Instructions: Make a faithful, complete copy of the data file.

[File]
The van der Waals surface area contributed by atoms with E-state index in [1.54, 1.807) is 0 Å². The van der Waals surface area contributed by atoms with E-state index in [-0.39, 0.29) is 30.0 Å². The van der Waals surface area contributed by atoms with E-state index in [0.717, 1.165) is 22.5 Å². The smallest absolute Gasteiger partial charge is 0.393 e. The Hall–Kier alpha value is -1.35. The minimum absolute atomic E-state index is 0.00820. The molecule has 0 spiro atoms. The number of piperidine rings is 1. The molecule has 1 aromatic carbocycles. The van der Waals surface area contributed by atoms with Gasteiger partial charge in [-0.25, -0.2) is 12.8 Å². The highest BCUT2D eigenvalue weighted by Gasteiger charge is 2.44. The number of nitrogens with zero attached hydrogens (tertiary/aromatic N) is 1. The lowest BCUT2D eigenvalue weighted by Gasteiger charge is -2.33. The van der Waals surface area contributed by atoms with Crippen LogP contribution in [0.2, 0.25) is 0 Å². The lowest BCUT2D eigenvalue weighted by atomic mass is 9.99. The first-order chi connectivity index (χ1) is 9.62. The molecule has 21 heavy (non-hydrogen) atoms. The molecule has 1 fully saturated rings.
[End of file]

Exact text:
The van der Waals surface area contributed by atoms with E-state index in [1.54, 1.807) is 0 Å². The van der Waals surface area contributed by atoms with E-state index in [-0.39, 0.29) is 30.0 Å². The van der Waals surface area contributed by atoms with E-state index in [0.717, 1.165) is 22.5 Å². The smallest absolute Gasteiger partial charge is 0.393 e. The Hall–Kier alpha value is -1.35. The minimum absolute atomic E-state index is 0.00820. The molecule has 0 spiro atoms. The number of piperidine rings is 1. The molecule has 1 aromatic carbocycles. The van der Waals surface area contributed by atoms with Gasteiger partial charge in [-0.25, -0.2) is 12.8 Å². The highest BCUT2D eigenvalue weighted by Gasteiger charge is 2.44. The number of nitrogens with zero attached hydrogens (tertiary/aromatic N) is 1. The lowest BCUT2D eigenvalue weighted by Gasteiger charge is -2.33. The van der Waals surface area contributed by atoms with Crippen LogP contribution in [0.2, 0.25) is 0 Å². The lowest BCUT2D eigenvalue weighted by atomic mass is 9.99. The first-order chi connectivity index (χ1) is 9.62. The molecule has 21 heavy (non-hydrogen) atoms. The molecule has 1 fully saturated rings.